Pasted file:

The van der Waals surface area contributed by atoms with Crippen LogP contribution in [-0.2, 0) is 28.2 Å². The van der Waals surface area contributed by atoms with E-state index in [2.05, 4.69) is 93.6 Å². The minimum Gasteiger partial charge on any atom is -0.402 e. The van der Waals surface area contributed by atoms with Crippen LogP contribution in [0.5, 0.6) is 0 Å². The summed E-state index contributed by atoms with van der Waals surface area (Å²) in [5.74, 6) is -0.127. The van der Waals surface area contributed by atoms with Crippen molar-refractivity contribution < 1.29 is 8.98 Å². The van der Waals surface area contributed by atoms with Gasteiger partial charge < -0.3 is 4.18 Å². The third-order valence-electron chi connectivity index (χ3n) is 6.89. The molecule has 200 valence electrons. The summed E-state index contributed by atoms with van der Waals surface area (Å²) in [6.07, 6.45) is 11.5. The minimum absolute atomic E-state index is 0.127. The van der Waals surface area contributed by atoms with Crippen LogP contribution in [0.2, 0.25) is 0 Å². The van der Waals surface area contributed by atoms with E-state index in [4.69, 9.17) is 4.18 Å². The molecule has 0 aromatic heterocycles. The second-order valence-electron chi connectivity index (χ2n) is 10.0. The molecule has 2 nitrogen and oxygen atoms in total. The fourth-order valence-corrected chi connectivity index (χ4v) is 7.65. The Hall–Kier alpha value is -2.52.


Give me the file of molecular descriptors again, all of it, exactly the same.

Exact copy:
The van der Waals surface area contributed by atoms with Crippen LogP contribution in [-0.2, 0) is 28.2 Å². The van der Waals surface area contributed by atoms with E-state index in [2.05, 4.69) is 93.6 Å². The minimum Gasteiger partial charge on any atom is -0.402 e. The van der Waals surface area contributed by atoms with Crippen LogP contribution in [0.5, 0.6) is 0 Å². The summed E-state index contributed by atoms with van der Waals surface area (Å²) in [5.74, 6) is -0.127. The van der Waals surface area contributed by atoms with Crippen molar-refractivity contribution < 1.29 is 8.98 Å². The van der Waals surface area contributed by atoms with Gasteiger partial charge < -0.3 is 4.18 Å². The third-order valence-electron chi connectivity index (χ3n) is 6.89. The molecule has 200 valence electrons. The summed E-state index contributed by atoms with van der Waals surface area (Å²) in [6.07, 6.45) is 11.5. The minimum absolute atomic E-state index is 0.127. The van der Waals surface area contributed by atoms with Crippen LogP contribution in [0.2, 0.25) is 0 Å². The van der Waals surface area contributed by atoms with E-state index in [4.69, 9.17) is 4.18 Å². The molecule has 0 aromatic heterocycles. The second-order valence-electron chi connectivity index (χ2n) is 10.0. The molecule has 2 nitrogen and oxygen atoms in total. The fourth-order valence-corrected chi connectivity index (χ4v) is 7.65. The Hall–Kier alpha value is -2.52.